IN THE DANUBE GORGE NEAR WELTENBURG,
AUGUST 13, 1662 AD
TWENTY-FIVE YEARS LATER
THE WAVE CAUGHT JAKOB KUISL HEAD-ON AND swept him off the bench like driftwood.
The hangman reached frantically for a handhold as he felt himself slip across the raft boards, feet first, toward the gurgling, swirling river. Slowly yet inexorably, the weight of his body dragged him into the cold water. His fingernails scraped along the planks as he slid, and he could hear frantic shouts nearby, though they were muffled as if by a thick wall. He managed at last to grab hold of a carpenter’s nail jutting out of a plank and was hauling himself up just as someone came sliding past him toward the churning water. With his free hand, he lunged, seizing a boy by the collar. About ten years old, the boy thrashed about and gasped for air. The hangman pushed him back into the middle of the raft, where his relieved father grabbed the boy and hugged him.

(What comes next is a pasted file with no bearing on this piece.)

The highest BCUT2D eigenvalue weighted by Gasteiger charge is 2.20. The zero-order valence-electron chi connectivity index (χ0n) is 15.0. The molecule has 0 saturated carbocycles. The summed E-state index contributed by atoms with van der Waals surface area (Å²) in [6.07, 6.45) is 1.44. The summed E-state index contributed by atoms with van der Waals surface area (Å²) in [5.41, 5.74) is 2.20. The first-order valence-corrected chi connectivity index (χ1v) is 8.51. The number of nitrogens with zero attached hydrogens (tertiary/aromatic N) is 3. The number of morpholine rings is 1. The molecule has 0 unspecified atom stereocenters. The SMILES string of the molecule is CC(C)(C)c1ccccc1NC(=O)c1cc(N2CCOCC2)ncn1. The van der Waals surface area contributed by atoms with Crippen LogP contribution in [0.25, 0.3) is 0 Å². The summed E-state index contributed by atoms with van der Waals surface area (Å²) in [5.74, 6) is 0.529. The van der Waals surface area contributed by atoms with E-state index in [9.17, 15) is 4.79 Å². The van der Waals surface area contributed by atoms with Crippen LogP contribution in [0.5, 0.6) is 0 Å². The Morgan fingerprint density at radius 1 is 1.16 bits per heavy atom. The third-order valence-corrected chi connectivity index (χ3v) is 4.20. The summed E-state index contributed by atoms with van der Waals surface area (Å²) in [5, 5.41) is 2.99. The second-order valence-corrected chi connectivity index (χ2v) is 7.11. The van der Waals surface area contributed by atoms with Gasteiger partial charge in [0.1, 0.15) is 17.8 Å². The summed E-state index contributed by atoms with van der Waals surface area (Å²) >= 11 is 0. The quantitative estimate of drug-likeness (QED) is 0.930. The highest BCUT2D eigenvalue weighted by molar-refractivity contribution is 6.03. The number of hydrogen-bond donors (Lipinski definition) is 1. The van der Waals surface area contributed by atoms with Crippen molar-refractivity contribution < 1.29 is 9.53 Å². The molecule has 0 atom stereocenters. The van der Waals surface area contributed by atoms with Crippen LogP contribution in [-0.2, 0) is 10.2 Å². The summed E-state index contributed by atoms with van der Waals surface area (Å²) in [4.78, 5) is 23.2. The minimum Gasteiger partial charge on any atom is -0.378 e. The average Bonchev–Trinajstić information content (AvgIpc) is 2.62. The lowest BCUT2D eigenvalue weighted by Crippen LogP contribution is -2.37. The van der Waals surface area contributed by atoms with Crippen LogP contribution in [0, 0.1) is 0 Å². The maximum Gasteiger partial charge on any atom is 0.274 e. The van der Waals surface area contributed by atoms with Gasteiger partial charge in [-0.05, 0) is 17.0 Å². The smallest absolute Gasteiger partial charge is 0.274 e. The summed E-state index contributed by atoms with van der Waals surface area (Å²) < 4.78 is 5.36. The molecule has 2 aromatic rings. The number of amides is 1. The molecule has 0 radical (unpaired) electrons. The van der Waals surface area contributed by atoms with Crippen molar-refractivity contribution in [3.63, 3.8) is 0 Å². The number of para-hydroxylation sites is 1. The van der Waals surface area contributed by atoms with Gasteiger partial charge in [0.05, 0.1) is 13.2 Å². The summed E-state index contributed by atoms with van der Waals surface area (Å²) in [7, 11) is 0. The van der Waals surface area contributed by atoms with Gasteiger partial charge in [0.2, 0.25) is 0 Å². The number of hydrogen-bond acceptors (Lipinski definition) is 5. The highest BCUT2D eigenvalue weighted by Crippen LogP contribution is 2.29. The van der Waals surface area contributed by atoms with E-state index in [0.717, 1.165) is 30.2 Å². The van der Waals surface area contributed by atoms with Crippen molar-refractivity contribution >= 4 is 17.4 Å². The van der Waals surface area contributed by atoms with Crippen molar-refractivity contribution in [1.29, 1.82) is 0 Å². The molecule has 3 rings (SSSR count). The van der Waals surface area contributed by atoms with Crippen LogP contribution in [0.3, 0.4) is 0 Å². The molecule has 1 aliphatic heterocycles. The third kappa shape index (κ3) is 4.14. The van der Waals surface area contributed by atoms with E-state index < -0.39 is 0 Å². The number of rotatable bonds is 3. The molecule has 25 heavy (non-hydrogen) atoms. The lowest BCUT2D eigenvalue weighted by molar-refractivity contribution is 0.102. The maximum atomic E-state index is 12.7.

Wheezing, Kuisl crept back to his seat in the bow. His linen shirt and leather cape clung to his body, and water streamed down his face, beard, and eyebrows. Looking downriver, he realized the worst was yet to come. The raft was drifting helplessly toward a towering rock wall over forty yards high. Here, in the Weltenburg Narrows, the Danube narrowed abruptly, transforming this part of the river into a roiling cauldron that had cost many a raftsman his life, especially in times of high water.